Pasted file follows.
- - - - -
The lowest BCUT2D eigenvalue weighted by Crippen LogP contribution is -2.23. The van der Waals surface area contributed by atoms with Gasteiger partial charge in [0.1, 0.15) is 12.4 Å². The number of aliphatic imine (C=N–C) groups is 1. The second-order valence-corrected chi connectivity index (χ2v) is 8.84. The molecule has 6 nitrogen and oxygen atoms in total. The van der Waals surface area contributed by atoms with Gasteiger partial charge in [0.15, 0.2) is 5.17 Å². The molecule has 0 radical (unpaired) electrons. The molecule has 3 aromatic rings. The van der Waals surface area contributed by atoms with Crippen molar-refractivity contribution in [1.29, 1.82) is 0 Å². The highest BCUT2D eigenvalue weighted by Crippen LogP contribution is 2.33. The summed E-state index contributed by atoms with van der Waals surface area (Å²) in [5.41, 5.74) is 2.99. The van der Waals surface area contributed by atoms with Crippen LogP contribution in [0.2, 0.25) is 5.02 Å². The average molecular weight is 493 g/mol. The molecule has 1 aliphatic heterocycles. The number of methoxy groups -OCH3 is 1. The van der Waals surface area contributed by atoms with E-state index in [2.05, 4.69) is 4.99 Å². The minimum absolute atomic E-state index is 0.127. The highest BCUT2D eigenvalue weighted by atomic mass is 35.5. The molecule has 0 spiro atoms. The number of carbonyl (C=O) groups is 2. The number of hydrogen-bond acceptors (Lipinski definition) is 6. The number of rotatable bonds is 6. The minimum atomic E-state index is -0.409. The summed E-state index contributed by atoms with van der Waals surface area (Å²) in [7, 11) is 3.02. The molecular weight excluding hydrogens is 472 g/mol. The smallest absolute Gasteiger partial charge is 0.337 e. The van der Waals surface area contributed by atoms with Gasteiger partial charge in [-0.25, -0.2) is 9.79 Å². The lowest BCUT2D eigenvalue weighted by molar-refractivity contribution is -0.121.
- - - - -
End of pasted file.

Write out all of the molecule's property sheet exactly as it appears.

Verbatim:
The lowest BCUT2D eigenvalue weighted by Crippen LogP contribution is -2.23. The van der Waals surface area contributed by atoms with Gasteiger partial charge in [0.1, 0.15) is 12.4 Å². The number of aliphatic imine (C=N–C) groups is 1. The second-order valence-corrected chi connectivity index (χ2v) is 8.84. The molecule has 6 nitrogen and oxygen atoms in total. The van der Waals surface area contributed by atoms with Gasteiger partial charge in [0.15, 0.2) is 5.17 Å². The molecule has 0 radical (unpaired) electrons. The molecule has 3 aromatic rings. The van der Waals surface area contributed by atoms with Crippen molar-refractivity contribution in [1.29, 1.82) is 0 Å². The highest BCUT2D eigenvalue weighted by Crippen LogP contribution is 2.33. The summed E-state index contributed by atoms with van der Waals surface area (Å²) in [5.41, 5.74) is 2.99. The van der Waals surface area contributed by atoms with Crippen LogP contribution in [0.2, 0.25) is 5.02 Å². The average molecular weight is 493 g/mol. The molecule has 1 aliphatic heterocycles. The number of methoxy groups -OCH3 is 1. The van der Waals surface area contributed by atoms with E-state index in [2.05, 4.69) is 4.99 Å². The minimum absolute atomic E-state index is 0.127. The highest BCUT2D eigenvalue weighted by atomic mass is 35.5. The molecule has 0 spiro atoms. The number of carbonyl (C=O) groups is 2. The number of hydrogen-bond acceptors (Lipinski definition) is 6. The number of rotatable bonds is 6. The minimum atomic E-state index is -0.409. The summed E-state index contributed by atoms with van der Waals surface area (Å²) in [7, 11) is 3.02. The molecular weight excluding hydrogens is 472 g/mol. The smallest absolute Gasteiger partial charge is 0.337 e. The van der Waals surface area contributed by atoms with Gasteiger partial charge in [-0.25, -0.2) is 9.79 Å². The lowest BCUT2D eigenvalue weighted by molar-refractivity contribution is -0.121.